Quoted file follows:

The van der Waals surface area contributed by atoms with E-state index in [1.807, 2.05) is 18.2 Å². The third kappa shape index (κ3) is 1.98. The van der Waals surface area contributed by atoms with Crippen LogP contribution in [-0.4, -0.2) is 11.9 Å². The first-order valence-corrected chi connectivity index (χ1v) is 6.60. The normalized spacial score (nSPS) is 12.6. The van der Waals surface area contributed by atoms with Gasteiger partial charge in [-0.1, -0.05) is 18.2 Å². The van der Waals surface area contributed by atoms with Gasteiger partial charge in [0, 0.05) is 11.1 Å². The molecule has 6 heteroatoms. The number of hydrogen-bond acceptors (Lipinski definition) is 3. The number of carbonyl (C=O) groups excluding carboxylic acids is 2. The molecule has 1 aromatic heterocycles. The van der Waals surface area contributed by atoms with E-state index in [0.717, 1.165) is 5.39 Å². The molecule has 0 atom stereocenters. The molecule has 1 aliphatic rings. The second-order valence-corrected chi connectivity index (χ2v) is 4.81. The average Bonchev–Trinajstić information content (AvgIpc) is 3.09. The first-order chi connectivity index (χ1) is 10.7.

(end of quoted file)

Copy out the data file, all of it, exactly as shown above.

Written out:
The van der Waals surface area contributed by atoms with E-state index in [1.807, 2.05) is 18.2 Å². The third kappa shape index (κ3) is 1.98. The van der Waals surface area contributed by atoms with Crippen LogP contribution in [-0.4, -0.2) is 11.9 Å². The first-order valence-corrected chi connectivity index (χ1v) is 6.60. The normalized spacial score (nSPS) is 12.6. The van der Waals surface area contributed by atoms with Gasteiger partial charge in [-0.1, -0.05) is 18.2 Å². The van der Waals surface area contributed by atoms with Gasteiger partial charge in [0, 0.05) is 11.1 Å². The molecule has 6 heteroatoms. The number of hydrogen-bond acceptors (Lipinski definition) is 3. The number of carbonyl (C=O) groups excluding carboxylic acids is 2. The molecule has 1 aromatic heterocycles. The van der Waals surface area contributed by atoms with E-state index in [0.717, 1.165) is 5.39 Å². The molecule has 0 atom stereocenters. The molecule has 1 aliphatic rings. The second-order valence-corrected chi connectivity index (χ2v) is 4.81. The average Bonchev–Trinajstić information content (AvgIpc) is 3.09. The first-order chi connectivity index (χ1) is 10.7.